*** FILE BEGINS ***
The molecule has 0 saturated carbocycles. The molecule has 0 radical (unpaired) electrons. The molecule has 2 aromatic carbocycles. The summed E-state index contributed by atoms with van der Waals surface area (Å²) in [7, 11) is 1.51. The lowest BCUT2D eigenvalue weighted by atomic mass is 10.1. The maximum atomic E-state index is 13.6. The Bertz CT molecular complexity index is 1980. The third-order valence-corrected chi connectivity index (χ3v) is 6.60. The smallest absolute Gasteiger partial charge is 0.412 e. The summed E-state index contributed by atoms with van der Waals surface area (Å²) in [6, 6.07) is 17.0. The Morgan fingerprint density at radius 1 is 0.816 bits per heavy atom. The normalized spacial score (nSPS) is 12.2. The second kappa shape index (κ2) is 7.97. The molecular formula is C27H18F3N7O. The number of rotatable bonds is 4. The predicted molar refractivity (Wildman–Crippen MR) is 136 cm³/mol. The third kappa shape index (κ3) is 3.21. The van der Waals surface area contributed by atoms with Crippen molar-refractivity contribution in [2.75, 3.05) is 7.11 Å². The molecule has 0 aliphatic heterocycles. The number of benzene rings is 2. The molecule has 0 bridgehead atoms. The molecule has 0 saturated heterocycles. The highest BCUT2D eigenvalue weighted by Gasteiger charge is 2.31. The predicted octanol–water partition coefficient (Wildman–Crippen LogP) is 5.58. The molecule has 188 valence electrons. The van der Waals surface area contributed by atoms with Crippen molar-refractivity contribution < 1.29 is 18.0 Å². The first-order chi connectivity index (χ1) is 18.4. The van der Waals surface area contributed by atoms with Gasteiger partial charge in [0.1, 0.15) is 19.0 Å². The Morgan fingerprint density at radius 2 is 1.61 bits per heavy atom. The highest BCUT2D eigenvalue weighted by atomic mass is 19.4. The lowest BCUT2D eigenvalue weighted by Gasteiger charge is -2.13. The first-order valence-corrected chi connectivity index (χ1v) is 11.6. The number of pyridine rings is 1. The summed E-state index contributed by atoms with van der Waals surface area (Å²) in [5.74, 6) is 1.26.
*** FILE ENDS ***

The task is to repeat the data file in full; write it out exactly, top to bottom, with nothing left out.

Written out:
The molecule has 0 saturated carbocycles. The molecule has 0 radical (unpaired) electrons. The molecule has 2 aromatic carbocycles. The summed E-state index contributed by atoms with van der Waals surface area (Å²) in [7, 11) is 1.51. The lowest BCUT2D eigenvalue weighted by atomic mass is 10.1. The maximum atomic E-state index is 13.6. The Bertz CT molecular complexity index is 1980. The third-order valence-corrected chi connectivity index (χ3v) is 6.60. The smallest absolute Gasteiger partial charge is 0.412 e. The summed E-state index contributed by atoms with van der Waals surface area (Å²) in [6, 6.07) is 17.0. The Morgan fingerprint density at radius 1 is 0.816 bits per heavy atom. The normalized spacial score (nSPS) is 12.2. The second kappa shape index (κ2) is 7.97. The molecular formula is C27H18F3N7O. The number of rotatable bonds is 4. The predicted molar refractivity (Wildman–Crippen MR) is 136 cm³/mol. The third kappa shape index (κ3) is 3.21. The van der Waals surface area contributed by atoms with Crippen molar-refractivity contribution in [2.75, 3.05) is 7.11 Å². The molecule has 0 aliphatic heterocycles. The number of benzene rings is 2. The molecule has 0 bridgehead atoms. The molecule has 0 saturated heterocycles. The highest BCUT2D eigenvalue weighted by Gasteiger charge is 2.31. The predicted octanol–water partition coefficient (Wildman–Crippen LogP) is 5.58. The molecule has 188 valence electrons. The van der Waals surface area contributed by atoms with Crippen molar-refractivity contribution < 1.29 is 18.0 Å². The first-order chi connectivity index (χ1) is 18.4. The van der Waals surface area contributed by atoms with Gasteiger partial charge in [0.1, 0.15) is 19.0 Å². The Morgan fingerprint density at radius 2 is 1.61 bits per heavy atom. The highest BCUT2D eigenvalue weighted by atomic mass is 19.4. The lowest BCUT2D eigenvalue weighted by Gasteiger charge is -2.13. The first-order valence-corrected chi connectivity index (χ1v) is 11.6. The number of pyridine rings is 1. The summed E-state index contributed by atoms with van der Waals surface area (Å²) in [5.74, 6) is 1.26.